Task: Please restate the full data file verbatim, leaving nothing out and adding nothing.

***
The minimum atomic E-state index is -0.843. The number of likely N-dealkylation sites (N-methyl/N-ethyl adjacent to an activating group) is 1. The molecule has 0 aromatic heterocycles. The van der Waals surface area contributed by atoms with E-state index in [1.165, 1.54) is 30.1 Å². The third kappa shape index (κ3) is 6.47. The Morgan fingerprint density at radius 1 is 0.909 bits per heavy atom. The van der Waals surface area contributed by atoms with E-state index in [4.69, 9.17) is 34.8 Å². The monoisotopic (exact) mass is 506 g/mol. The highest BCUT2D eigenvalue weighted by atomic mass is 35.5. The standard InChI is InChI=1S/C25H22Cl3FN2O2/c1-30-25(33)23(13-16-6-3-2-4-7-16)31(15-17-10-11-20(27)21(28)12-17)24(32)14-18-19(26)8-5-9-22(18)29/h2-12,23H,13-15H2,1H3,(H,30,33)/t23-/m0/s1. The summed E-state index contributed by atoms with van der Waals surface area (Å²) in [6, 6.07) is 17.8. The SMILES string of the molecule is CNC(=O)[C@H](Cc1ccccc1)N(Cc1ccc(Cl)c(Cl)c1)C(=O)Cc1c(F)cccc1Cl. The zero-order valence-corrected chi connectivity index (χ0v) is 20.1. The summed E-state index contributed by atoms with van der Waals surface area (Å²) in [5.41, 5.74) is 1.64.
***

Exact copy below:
The minimum atomic E-state index is -0.843. The number of likely N-dealkylation sites (N-methyl/N-ethyl adjacent to an activating group) is 1. The molecule has 0 aromatic heterocycles. The van der Waals surface area contributed by atoms with E-state index in [1.165, 1.54) is 30.1 Å². The third kappa shape index (κ3) is 6.47. The Morgan fingerprint density at radius 1 is 0.909 bits per heavy atom. The van der Waals surface area contributed by atoms with E-state index in [4.69, 9.17) is 34.8 Å². The monoisotopic (exact) mass is 506 g/mol. The highest BCUT2D eigenvalue weighted by atomic mass is 35.5. The standard InChI is InChI=1S/C25H22Cl3FN2O2/c1-30-25(33)23(13-16-6-3-2-4-7-16)31(15-17-10-11-20(27)21(28)12-17)24(32)14-18-19(26)8-5-9-22(18)29/h2-12,23H,13-15H2,1H3,(H,30,33)/t23-/m0/s1. The summed E-state index contributed by atoms with van der Waals surface area (Å²) in [6, 6.07) is 17.8. The SMILES string of the molecule is CNC(=O)[C@H](Cc1ccccc1)N(Cc1ccc(Cl)c(Cl)c1)C(=O)Cc1c(F)cccc1Cl. The zero-order valence-corrected chi connectivity index (χ0v) is 20.1. The summed E-state index contributed by atoms with van der Waals surface area (Å²) in [5.41, 5.74) is 1.64.